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🙚 Advent of Code
🙚 Thulium

Thulium: A One-Year Retrospective

A few months ago, on the 15th of April, was the one-year anniversary of ert.space and the Thulium server, still running happily in its desktop tower, now with an extra 2 GB of RAM. Even if I didn’t have the Thulium posts to remind me, I would always have the timely bill for the domain name. Over the past year, a multitude of services and Docker containers have risen and fallen, having been replaced or abandoned or, rarely, taken up a more permanent post. In 2018, I began with the following:

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Ramblings on the Coq Kernel

Back during the summer of 2019, I worked a bit on the Coq kernel. At the same time, I posted a lot of toots on Mastodon about whatever random problems I was encountering. I’ve decided to collect them here, as it might just be that some of these will be useful to me again at some point.

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Bridges of Vancouver

For reasons yet fathomable, I’ve decided to cross by foot (almost) all major pedestrian-accessible bridges crossing a body of water in Greater Vancouver. These are, courtesy of this list, as labelled on the following map, and listed as follows, in alphabetical order:

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Thulium Part 3: Ghost, monitoring, backups, and a summary

This is part 3 of the Thulium series. Go back to part 2 or jump back to part 1.

Exam season has ended, and so too must this story. There are a lot more things I could self-host, but I’ve come to a point where I’m comfortable with the services I’ve set up for myself, and other ideas have larger scales and likely would deserve their own posts (setting up a mail server, for instance).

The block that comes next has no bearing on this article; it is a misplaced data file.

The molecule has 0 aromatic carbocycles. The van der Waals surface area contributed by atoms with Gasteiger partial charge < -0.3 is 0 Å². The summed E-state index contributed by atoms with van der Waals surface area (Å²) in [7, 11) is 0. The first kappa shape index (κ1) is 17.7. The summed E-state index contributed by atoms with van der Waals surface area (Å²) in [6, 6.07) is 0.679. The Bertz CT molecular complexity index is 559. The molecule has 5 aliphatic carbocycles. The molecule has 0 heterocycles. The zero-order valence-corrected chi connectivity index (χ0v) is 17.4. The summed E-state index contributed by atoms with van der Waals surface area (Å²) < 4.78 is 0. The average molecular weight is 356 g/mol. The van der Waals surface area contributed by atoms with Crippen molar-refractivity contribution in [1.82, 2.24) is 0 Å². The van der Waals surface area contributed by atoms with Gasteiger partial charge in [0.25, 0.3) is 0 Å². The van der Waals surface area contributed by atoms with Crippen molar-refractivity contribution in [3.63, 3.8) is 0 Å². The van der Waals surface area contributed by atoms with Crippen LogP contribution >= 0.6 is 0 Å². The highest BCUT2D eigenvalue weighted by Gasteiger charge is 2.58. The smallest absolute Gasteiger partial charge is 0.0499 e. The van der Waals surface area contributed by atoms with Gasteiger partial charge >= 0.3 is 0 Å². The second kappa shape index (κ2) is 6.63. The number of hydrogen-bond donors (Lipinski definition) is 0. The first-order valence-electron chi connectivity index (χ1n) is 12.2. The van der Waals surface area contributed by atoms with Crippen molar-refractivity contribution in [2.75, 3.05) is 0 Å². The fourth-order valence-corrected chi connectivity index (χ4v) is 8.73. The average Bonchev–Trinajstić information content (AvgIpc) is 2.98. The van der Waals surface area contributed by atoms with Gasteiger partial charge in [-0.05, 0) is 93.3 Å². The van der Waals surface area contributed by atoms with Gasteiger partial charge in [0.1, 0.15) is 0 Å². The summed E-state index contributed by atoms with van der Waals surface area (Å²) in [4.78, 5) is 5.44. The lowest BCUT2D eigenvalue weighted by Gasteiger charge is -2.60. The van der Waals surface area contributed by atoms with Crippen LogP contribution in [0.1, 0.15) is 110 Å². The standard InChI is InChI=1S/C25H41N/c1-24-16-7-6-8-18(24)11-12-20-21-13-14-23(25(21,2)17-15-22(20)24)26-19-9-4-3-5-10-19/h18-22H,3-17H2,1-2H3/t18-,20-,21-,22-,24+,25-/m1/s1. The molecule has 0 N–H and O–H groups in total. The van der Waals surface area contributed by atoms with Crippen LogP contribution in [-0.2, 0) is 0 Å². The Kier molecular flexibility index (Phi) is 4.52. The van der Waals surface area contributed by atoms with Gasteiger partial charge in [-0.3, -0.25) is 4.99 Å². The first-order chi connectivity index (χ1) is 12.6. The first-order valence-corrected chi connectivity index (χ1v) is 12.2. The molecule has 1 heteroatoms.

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Thulim Part 1: SSH and Web Server

This is part 1 of the Thulium series. Go to part 2 or jump to part 3.

Exam season is coming up now, so naturally I’ve decided to spend my time setting up a home server. I’m hoping to eventually be able to replace Google Drive with a self-hosted instance of perhaps NextCloud or SyncThing, but we’ll start small first. I’ve installed Ubuntu Server 16.04.4 LTS (Xenial Xerus), which was sufficiently straightforward that I won’t elaborate on it except to say that using an LVM caused me to be unable to boot into the OS, so don’t do that.

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Advent of Code 2017, Day 23

As with Day 18, today’s problem involved running a custom assembly program. However, as stated in part b, the program run with a = 1 is much too inefficient to run directly. Whereas with 18 you could simulate a machine in whichever language you choose and finish running the program in a reasonable amount of time, this problem requires deciphering what the program actually does, then optimizing it. We begin with the input (whose real values I won’t bother with hiding):

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